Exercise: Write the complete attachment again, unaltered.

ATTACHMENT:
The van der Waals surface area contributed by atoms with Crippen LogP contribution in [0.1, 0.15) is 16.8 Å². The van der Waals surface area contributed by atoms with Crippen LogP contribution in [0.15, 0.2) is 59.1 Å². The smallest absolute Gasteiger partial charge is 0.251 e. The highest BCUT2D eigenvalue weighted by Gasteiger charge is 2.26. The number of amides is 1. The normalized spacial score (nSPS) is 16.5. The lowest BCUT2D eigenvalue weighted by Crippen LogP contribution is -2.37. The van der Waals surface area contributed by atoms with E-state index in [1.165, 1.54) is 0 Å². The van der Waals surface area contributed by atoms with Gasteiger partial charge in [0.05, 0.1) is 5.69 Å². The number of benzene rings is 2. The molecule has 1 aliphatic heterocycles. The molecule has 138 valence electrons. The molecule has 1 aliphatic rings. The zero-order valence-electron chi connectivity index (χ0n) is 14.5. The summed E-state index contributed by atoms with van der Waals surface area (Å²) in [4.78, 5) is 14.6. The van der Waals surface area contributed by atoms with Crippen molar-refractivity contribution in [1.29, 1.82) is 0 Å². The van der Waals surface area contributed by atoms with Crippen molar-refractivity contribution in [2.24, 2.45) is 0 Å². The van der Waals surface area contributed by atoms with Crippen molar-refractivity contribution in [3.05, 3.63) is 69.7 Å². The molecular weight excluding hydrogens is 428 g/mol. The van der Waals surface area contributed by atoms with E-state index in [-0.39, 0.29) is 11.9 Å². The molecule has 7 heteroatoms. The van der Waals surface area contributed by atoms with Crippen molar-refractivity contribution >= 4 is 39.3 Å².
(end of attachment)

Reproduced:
The van der Waals surface area contributed by atoms with Crippen LogP contribution in [0.1, 0.15) is 16.8 Å². The van der Waals surface area contributed by atoms with Crippen LogP contribution in [0.15, 0.2) is 59.1 Å². The smallest absolute Gasteiger partial charge is 0.251 e. The highest BCUT2D eigenvalue weighted by Gasteiger charge is 2.26. The number of amides is 1. The normalized spacial score (nSPS) is 16.5. The lowest BCUT2D eigenvalue weighted by Crippen LogP contribution is -2.37. The van der Waals surface area contributed by atoms with E-state index in [1.165, 1.54) is 0 Å². The van der Waals surface area contributed by atoms with Gasteiger partial charge in [0.05, 0.1) is 5.69 Å². The number of benzene rings is 2. The molecule has 1 aliphatic heterocycles. The molecule has 138 valence electrons. The molecule has 1 aliphatic rings. The zero-order valence-electron chi connectivity index (χ0n) is 14.5. The summed E-state index contributed by atoms with van der Waals surface area (Å²) in [4.78, 5) is 14.6. The van der Waals surface area contributed by atoms with Crippen molar-refractivity contribution in [1.29, 1.82) is 0 Å². The van der Waals surface area contributed by atoms with Crippen molar-refractivity contribution in [2.24, 2.45) is 0 Å². The van der Waals surface area contributed by atoms with Crippen molar-refractivity contribution in [3.05, 3.63) is 69.7 Å². The molecular weight excluding hydrogens is 428 g/mol. The van der Waals surface area contributed by atoms with E-state index in [-0.39, 0.29) is 11.9 Å². The molecule has 7 heteroatoms. The van der Waals surface area contributed by atoms with Crippen molar-refractivity contribution >= 4 is 39.3 Å².